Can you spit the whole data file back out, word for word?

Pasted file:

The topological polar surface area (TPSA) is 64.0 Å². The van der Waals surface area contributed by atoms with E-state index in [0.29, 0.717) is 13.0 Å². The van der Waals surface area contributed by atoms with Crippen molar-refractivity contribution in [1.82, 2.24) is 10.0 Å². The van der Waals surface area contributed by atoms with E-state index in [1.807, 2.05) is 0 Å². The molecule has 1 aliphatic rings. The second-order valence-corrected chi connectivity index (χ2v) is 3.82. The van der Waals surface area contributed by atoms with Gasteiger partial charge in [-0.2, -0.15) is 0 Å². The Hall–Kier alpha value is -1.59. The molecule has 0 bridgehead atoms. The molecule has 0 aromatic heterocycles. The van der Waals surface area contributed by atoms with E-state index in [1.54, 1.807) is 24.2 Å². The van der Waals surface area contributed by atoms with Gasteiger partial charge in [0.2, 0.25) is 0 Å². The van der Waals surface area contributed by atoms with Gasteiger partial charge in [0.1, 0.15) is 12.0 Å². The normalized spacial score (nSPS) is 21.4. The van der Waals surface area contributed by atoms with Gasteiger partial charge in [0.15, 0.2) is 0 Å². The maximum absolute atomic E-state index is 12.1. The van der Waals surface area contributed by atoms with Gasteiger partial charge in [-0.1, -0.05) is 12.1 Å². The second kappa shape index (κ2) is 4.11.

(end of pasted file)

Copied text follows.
The topological polar surface area (TPSA) is 64.0 Å². The van der Waals surface area contributed by atoms with E-state index in [0.29, 0.717) is 13.0 Å². The van der Waals surface area contributed by atoms with Crippen molar-refractivity contribution in [1.82, 2.24) is 10.0 Å². The van der Waals surface area contributed by atoms with E-state index in [1.807, 2.05) is 0 Å². The molecule has 1 aliphatic rings. The second-order valence-corrected chi connectivity index (χ2v) is 3.82. The van der Waals surface area contributed by atoms with Gasteiger partial charge in [-0.2, -0.15) is 0 Å². The Hall–Kier alpha value is -1.59. The molecule has 0 bridgehead atoms. The molecule has 0 aromatic heterocycles. The van der Waals surface area contributed by atoms with E-state index in [1.54, 1.807) is 24.2 Å². The van der Waals surface area contributed by atoms with Gasteiger partial charge in [0.2, 0.25) is 0 Å². The van der Waals surface area contributed by atoms with Gasteiger partial charge in [0.1, 0.15) is 12.0 Å². The normalized spacial score (nSPS) is 21.4. The van der Waals surface area contributed by atoms with Gasteiger partial charge in [0.15, 0.2) is 0 Å². The maximum absolute atomic E-state index is 12.1. The van der Waals surface area contributed by atoms with Gasteiger partial charge in [-0.1, -0.05) is 12.1 Å². The second kappa shape index (κ2) is 4.11.